Under the impression of very high price losses by retailers, investors on the New York stock market fled on Wednesday.
The indices slipped significantly, so the recent price recovery is over.
Stockbrokers pointed to concerns that had arisen again that the US Federal Reserve could slow down the economy if it was too tight.
At the close of trading, the leading US index Dow Jones Industrial fell by 3.57 percent to 31,490.07 points.
The broader S&P 500 fell 4.04 percent to 3923.68 points – its highest daily loss since June 2020.
US retailers shock investors
Things looked even worse for the tech-heavy Nasdaq 100 on Wednesday, which fell 5.06 percent to 11,928.31 points, slipping back below the 12,000 mark.
The lowest level since November 2020, which was reached in the previous week, came closer again.
Highly indebted technology companies suffer particularly from rising interest rates.
In addition, weak signals came from the US construction industry in the middle of the week.
The number of new houses started and the number of building permits declined.
The construction industry is also having problems with rising mortgage interest rates and increased material costs due to delivery bottlenecks.
US retailers are currently shocking investors by cutting their forecasts.
After Walmart the day before, it was Target's turn on Wednesday.
Its paper fell to its lowest level since November 2020. The market value fell by a quarter.
The retailer pointed to the significant increase in costs in the first quarter, which means that it is likely to be less profitable this year than initially targeted.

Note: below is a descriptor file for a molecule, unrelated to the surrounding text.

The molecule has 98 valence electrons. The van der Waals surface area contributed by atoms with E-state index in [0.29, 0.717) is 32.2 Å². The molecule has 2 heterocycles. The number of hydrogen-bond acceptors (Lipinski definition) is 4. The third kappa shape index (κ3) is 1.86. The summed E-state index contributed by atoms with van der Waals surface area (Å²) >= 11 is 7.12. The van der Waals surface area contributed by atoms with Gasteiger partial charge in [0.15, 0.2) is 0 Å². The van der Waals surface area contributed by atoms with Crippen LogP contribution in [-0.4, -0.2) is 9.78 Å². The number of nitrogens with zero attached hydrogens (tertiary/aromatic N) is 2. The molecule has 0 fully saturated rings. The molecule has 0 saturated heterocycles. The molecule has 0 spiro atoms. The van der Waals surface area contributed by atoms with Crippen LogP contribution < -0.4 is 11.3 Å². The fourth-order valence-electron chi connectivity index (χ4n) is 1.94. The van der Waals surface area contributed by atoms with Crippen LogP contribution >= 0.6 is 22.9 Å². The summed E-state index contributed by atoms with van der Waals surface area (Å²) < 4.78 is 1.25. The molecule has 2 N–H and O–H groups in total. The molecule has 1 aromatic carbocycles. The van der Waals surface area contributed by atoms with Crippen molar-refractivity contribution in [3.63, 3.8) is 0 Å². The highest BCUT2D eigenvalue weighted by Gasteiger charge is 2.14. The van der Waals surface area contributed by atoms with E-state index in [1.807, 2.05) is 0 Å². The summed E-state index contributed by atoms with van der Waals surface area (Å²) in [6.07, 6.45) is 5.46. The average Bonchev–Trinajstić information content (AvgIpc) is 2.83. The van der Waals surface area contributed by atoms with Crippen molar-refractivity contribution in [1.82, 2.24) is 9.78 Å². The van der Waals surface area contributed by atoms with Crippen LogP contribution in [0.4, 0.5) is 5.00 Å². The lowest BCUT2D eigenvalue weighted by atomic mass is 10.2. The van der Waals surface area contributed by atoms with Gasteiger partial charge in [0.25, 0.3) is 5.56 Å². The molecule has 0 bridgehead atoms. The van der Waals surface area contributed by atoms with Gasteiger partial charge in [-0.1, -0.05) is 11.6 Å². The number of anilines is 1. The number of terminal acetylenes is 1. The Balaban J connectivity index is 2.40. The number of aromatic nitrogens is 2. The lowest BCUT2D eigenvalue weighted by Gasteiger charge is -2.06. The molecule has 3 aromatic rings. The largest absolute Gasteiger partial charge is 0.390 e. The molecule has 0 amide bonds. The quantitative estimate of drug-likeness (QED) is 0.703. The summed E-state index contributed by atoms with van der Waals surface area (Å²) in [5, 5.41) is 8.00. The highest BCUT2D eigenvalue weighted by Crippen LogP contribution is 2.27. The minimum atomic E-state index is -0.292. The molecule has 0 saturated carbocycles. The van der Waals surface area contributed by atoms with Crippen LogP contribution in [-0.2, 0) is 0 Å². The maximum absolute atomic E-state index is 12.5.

Analyst Steven Shemes from the Canadian bank RBC wrote that he had expected challenges for Target in the first quarter, but not with cost pressure on this scale or with a reduction in the forecast.
Target's news dragged the entire industry down.
Walmart shares lost another 6.8 percent after losing more than 11 percent the previous day.
Walgreens Boots Alliance fell 8.4 percent.
Costco, Kohl's, Best Buy, Dollar General, Dollar Tree and Macy's all posted double-digit percentage losses.
Retailers' profit margins have come under pressure from high inflation and rising transportation and labor costs, explained analyst Konstantin Oldenburger of broker CMC Markets.
"Inflation is forcing consumers to spend more money on groceries, with correspondingly less available products that are more profitable for companies due to higher margins," the expert wrote.
Tesla stock falls 6.8 percent
The hardware store group Lowe's also disappointed investors on Wednesday with its like-for-like sales development.
Shares fell 5.3 percent.
Unlike Lowe's, competitor Home Depot had given a positive exclamation mark the day before.
By mid-week, however, Home Depot stocks were down as sharply as Lowe's.
A bright spot in the sold-out retail sector was TJX, which gained 7.1 percent after quarterly figures.
According to market participants, investors have thus rewarded the stronger margin development compared to Walmart and Target.
Electric car maker Tesla was removed from the S&P 500 ESG stock index for sustainable investments - much to the displeasure of company boss Elon Musk.
ESG stands for Environmental, Social and Governance.
This abbreviation is used by the financial industry to offer financial investments in which criteria such as the environment, social issues and good corporate governance are to be given greater consideration.
Tesla shares fell 6.8 percent on Wednesday.
The euro fell below $1.05.
After the close of trading in New York, $1.0464 was paid for it.
The European Central Bank (ECB) had previously set the reference rate at 1.0523 (Tuesday: 1.0541) US dollars, so the dollar had cost 0.9503 (0.9487) euros.
On the bond market, prices turned positive in view of the bad mood on the stock market and the flight of investors to investments that were perceived as safe.
The futures contract for ten-year Treasuries (T-Note Future) rose by 0.51 percent to 119.47 points.
In return, the yield on ten-year government bonds fell back below the three percent mark at 2.88 percent.Keywords: